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Global Semiconductor Players Firms Confident In PH Economy

Global semiconductor players firms confident in PH economy

Global semiconductor players firms confident in PH economy

The Semiconductor Industry Association (SIA), which is composed of the world’s electronics giants, has remained confident that the Philippines will remain a critical player in the global semiconductor industry and a major hub for semiconductor assembly and test manufacturing. SIA members visited the Philippines to share investment prospects and business opportunities for the Philippines with the passage of the CHIPS Act of the United States. SIA President and Chief Executive Officer John Neuffer and Vice President for Global Policy, Jimmy Goodrich, paid a courtesy call on Trade Undersecretary and Board of Investments (BOI) Managing Head Ceferino Rodolfo on Monday, Jan. 16. SIA and the government agencies exchanged views on the impacts of recent US export controls, semiconductor supply chain security and resilience initiatives, as well as potential opportunities for US-Philippines semiconductor cooperation, especially in R&D and workforce development, with the allotted $500 million funding under the CHIPS Act. SIA represents 99% of the United States (US) semiconductor industry by revenue and two-thirds of non-US chip firms. Many of SIA’s member companies have significant investments in the Philippines including Analog Devices, Onsemi, and Texas Instruments, among others. While the CHIPS Act incentivizes the manufacturing of microchips domestically in the US, there remain several segments in the semiconductor supply chain such as assembly, testing, and packaging, which are more cost-effectively conducted outside of the US. According to SIA President John Neuffer, “while the CHIPS Act aims to increase the capacity of the US semiconductor industry, we recognize that we cannot do it all in the US. And that’s where countries like the Philippines have an opportunity. The CHIPS Act encourages manufacturing in the US, but rather than reshoring all manufacturing activities, it is more of rebalancing the supply chain.” The pandemic has forced global businesses to rethink their supply chain strategies and consider diversification of suppliers to mitigate disruptions in their business operations. Rodolfo expressed appreciation for SIA’s confidence in the country’s investment prospects. “We thank our US partners for the opportunities that you have presented, and for recognizing the Philippines as one of your key partners. We, in the Philippine government, stand with the local semiconductor industry in promoting partnerships and enhancing local capacities and competencies in semiconductor manufacturing to deepen the country’s role in the global semiconductor supply chain and be able to further support US companies in its endeavors under the CHIPS Act,” said Undersecretary Rodolfo. “We look forward to working more closely with SIA and the US government to see more collaborations in R&D and manufacturing semiconductors,” he said. The majority of the industrial parts and components are still sourced from ASEAN and East Asian countries and the Philippines is expected to play a bigger role with its growing capabilities in advanced technology programs (ATP), research and development (R&D), integrated circuit (IC) design, and software development. Glencore sees PH partnership in nickel, ore processing New IPC head to focus on dealership innovation Fuel supply shortage to worsen blackouts BOP posts $7.3-B deficit in 2022 PSEi eases on weaker US markets DOE, Shell ink EV charging deal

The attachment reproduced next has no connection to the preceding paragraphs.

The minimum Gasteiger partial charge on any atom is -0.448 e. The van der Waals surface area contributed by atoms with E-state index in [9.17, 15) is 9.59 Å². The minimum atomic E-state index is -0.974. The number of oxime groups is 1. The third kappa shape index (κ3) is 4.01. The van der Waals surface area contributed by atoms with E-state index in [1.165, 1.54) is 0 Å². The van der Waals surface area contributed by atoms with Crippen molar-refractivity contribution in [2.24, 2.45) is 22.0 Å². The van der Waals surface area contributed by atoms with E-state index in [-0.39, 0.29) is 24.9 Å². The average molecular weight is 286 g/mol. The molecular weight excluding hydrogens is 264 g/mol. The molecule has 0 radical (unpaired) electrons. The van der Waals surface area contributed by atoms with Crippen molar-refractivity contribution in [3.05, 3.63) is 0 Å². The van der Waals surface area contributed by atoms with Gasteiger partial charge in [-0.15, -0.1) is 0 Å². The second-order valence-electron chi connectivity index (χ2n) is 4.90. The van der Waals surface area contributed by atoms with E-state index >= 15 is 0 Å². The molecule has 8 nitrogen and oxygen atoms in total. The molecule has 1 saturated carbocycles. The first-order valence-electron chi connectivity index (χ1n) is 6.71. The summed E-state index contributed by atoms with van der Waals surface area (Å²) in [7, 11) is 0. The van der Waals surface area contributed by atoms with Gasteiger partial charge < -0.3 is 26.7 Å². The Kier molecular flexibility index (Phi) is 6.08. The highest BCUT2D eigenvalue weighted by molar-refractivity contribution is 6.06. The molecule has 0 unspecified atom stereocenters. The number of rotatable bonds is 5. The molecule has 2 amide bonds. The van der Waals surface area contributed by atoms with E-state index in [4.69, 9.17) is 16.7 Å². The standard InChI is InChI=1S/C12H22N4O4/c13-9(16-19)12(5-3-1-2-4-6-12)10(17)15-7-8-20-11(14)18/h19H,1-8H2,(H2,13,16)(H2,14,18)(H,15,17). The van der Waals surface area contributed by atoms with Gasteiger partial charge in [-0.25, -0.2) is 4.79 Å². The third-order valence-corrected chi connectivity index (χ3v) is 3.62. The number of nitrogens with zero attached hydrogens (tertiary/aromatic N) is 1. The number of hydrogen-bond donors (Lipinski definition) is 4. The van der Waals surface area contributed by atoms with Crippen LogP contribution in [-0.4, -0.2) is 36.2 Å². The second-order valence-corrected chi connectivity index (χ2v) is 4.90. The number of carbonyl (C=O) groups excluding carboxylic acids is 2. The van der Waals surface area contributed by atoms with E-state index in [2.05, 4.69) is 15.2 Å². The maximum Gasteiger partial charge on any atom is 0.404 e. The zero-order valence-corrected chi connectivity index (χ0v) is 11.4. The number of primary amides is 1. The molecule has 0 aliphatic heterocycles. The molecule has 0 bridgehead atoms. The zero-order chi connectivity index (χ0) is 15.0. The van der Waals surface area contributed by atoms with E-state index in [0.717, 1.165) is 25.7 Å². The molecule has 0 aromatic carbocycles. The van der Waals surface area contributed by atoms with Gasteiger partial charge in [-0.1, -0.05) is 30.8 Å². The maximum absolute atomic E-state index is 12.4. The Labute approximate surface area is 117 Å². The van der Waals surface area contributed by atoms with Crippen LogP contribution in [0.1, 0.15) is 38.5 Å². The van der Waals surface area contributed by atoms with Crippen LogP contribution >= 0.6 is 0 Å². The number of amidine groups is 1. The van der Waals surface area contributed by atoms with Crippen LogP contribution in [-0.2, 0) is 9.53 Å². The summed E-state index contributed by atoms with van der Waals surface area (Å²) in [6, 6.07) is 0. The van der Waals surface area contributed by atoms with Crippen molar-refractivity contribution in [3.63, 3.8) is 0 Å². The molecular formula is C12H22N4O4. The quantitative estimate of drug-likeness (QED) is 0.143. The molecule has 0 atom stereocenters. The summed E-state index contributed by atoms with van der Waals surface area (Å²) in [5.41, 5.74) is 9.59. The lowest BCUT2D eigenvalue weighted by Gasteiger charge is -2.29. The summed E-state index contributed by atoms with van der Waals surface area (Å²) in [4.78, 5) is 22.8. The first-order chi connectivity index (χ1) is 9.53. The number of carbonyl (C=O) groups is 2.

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Daisie Hobson

Daisie Hobson is a Director at the Reshoring Institute and an engineer with many years of experience in manufacturing and project management.

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